By: Tom Murray | Managing Director
Facebook and Google are the juggernauts of the advertising industry, and each earnings report from them allow us to look under the hood at how well they are doing, but also potential strategy shifts in the future. Let’s take a deeper dive.
- $21.08 Billion Revenue (25% Increase from previous year) in Q4 2019
- 2.5 Billion Monthly Active Users (MAU)
- 1.6 Billion Daily Active Users (DAU)
- Expenses up 51% from the previous year to $46.7 Billion
- Instagram accounted for $20 Billion in total revenue for 2019, about 28% of total revenue
What does this mean for Facebook?
More Ads Coming
With ad load maxed out on the key properties such as Facebook Feed and Instagram Feed, more ad placements are likely coming to allow advertisers to buy more impressions across the Facebook ecosystem of apps. The newest placement will likely be Instagram TV (IGTV), as that has been a big push of theirs over the past year or two, but have not started to monetize it yet.
Instagram Will Increase its Share of the Revenue
At 28% of revenue, this has been Facebook’s fastest growing area of revenue growth over the past few years. With Stories being as successful as it has been as a Snapchat clone, that has opened up massive inventory it didn’t have years ago. With 500M users on Stories, that means there are still hundreds of millions of people for it to capture, which will allow it to eventually grow this pool to 30-40% of revenue over the next few years.
This was inevitable. They nearly have the entire world on Facebook (2.5B monthly active users), so growth was going to slow unless Facebook created literal new people. In addition, all the added expenses of adding more content moderators, better systems to stop election fraud, civil unrest, and other issues that have plagued Facebook is adding up. This could also force Facebook to either start raising prices, or open up even more ad placements to account for the increased expenditures.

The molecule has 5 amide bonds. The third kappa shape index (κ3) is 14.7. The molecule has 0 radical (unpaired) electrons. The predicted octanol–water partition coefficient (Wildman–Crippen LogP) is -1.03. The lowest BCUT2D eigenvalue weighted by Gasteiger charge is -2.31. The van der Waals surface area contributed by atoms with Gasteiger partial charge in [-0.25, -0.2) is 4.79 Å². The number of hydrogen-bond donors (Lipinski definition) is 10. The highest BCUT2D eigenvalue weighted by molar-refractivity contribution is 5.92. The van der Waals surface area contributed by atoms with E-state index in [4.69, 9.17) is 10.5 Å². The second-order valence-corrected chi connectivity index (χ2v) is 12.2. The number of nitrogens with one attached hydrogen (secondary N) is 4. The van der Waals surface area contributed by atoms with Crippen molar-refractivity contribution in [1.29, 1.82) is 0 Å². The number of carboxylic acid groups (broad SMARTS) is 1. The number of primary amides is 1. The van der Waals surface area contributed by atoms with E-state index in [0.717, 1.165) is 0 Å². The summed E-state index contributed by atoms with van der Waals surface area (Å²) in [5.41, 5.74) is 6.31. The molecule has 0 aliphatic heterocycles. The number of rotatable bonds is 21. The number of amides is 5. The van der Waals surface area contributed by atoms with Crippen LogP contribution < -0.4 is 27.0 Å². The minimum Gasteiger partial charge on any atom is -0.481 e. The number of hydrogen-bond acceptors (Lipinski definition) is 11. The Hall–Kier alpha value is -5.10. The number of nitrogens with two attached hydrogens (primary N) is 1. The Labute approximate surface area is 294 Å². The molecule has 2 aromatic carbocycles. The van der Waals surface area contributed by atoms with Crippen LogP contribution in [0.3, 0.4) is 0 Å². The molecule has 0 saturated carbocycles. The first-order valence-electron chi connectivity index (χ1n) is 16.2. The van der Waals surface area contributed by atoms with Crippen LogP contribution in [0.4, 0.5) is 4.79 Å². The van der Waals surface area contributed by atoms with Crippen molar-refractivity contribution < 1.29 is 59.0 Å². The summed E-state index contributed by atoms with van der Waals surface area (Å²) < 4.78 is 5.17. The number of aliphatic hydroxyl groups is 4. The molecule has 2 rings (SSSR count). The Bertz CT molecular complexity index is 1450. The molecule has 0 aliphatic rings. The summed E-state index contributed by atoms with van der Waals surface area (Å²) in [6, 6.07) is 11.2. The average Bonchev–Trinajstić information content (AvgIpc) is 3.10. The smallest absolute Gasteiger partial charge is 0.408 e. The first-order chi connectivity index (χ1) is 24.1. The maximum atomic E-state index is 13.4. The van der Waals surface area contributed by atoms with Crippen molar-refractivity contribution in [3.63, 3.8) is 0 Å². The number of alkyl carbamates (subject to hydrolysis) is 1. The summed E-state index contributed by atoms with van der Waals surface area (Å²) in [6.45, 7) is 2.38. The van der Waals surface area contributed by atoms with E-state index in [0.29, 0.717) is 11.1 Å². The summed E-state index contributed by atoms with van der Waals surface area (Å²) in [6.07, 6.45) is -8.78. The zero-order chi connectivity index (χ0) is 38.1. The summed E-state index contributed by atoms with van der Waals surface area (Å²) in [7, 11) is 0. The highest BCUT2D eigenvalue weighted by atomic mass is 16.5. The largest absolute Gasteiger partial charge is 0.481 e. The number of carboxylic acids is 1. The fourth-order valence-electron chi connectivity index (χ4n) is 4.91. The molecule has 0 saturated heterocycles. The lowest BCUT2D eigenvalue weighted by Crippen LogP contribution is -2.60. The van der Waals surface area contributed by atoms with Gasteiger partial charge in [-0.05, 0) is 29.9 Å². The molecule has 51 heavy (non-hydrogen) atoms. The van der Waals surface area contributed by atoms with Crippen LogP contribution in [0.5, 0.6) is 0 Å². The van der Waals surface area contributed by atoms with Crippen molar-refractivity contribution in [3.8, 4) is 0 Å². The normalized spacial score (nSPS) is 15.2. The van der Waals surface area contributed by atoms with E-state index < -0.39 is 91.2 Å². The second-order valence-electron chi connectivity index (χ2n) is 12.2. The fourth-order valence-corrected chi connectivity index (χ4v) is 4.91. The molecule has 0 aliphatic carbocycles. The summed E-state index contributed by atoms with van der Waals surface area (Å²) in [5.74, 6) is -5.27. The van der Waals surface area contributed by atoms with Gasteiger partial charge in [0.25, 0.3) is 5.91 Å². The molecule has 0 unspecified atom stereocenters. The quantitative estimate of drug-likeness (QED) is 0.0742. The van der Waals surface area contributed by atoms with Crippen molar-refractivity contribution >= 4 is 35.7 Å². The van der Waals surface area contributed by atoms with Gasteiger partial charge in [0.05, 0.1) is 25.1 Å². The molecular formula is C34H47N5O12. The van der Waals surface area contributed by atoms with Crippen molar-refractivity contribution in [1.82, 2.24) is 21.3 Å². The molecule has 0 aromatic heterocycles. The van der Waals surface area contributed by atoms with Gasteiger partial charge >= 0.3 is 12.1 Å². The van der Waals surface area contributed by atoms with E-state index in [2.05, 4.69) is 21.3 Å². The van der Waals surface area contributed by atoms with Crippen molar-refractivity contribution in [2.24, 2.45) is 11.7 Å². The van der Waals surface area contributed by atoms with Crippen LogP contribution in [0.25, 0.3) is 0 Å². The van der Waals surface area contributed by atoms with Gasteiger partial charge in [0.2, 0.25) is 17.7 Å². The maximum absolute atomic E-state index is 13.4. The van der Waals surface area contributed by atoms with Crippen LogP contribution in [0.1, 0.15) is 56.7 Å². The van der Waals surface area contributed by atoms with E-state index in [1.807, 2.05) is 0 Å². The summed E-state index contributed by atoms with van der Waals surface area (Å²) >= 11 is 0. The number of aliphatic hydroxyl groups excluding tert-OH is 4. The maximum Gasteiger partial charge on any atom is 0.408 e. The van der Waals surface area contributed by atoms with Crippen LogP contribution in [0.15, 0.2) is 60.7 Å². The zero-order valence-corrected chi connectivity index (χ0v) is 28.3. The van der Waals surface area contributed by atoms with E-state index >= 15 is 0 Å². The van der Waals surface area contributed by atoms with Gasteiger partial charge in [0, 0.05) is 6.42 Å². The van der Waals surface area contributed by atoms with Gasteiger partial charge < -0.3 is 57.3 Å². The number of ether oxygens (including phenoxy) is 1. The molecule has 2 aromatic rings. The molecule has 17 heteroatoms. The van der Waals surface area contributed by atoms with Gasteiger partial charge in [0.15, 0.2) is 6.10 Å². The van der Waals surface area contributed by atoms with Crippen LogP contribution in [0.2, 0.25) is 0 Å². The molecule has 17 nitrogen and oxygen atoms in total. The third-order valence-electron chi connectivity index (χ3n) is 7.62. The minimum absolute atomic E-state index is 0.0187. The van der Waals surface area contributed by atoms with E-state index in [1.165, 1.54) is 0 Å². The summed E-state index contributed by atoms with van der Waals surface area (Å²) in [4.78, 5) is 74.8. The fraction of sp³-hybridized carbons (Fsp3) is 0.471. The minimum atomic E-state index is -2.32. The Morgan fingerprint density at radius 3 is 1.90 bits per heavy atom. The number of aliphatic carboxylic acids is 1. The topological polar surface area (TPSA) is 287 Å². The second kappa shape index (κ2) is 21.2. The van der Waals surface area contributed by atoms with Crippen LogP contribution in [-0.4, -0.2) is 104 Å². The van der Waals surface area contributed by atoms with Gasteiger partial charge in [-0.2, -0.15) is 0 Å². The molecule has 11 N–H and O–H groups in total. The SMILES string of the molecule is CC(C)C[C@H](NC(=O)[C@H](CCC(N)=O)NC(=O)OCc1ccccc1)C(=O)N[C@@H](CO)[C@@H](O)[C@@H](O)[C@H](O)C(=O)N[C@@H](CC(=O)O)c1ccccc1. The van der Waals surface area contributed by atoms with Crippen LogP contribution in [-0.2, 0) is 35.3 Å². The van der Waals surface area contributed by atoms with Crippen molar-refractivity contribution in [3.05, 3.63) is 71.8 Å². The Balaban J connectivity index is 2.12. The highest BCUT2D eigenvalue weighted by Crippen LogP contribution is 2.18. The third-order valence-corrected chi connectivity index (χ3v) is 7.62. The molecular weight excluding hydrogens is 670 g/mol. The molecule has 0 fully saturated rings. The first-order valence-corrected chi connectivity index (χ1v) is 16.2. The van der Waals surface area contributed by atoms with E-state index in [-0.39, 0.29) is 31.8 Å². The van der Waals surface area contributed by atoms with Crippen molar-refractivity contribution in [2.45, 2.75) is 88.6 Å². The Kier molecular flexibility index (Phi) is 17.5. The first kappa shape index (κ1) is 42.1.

Google (Just Google, Not All of Alphabet)
- YouTube revenue up from $11B in 2018 to over $15 Billion in 2019
- Search business accounted for over $27 Billion in Q4 2019 (and $98 Billion in all of 2019)
- Half of search spend is now via automated bidding
What does this mean for Google?
YouTube is Google’s Instagram
As noted above, Instagram made up around 28% of Facebook’s revenue at over $20 Billion in 2019. YouTube was right behind at around $15 Billion, accounting for almost 16% of Google’s revenue. YouTube is the 2nd largest search engine in the world and a place where many advertisers are starting to push their dollars over to due to its increase in automation and machine learning capabilities to improve performance for not just branding campaigns, but also direct response campaigns.
Times are Changing
With over 50% of their revenue coming from automated bidding, Google has undergone a massive shift in how search ads were bought. Gone are the days of millions of keywords needing to have individual bids and thousands of ad groups. Google has preached consolidation and simpler campaign structures, allowing Google’s machine learning to take over and do most of the grunt and dirty work of finding clicks and eventual buyers. This number will keep increasing year over year as Google’s algorithms get even smarter to an eventual keyword-less Google Adwords world.
Search Ads Overhaul
Apparently $98 Billion from search isn’t enough and Google really wants to crack $100 Billion. To do it, they have released (and then walked back) on changes to change the way search ads looks. After years of legislation saying they can’t make search ads look like organic results, their most recent change changes just the favicon to the left of the listing, but has no color shading or box to denote an ad. This would in theory increase clicks on the ads, and then revenue. They’ve since walked it back since there was an uproar, but these slight tweaks will keep happening, causing more and more clicks to come on paid vs. organic results.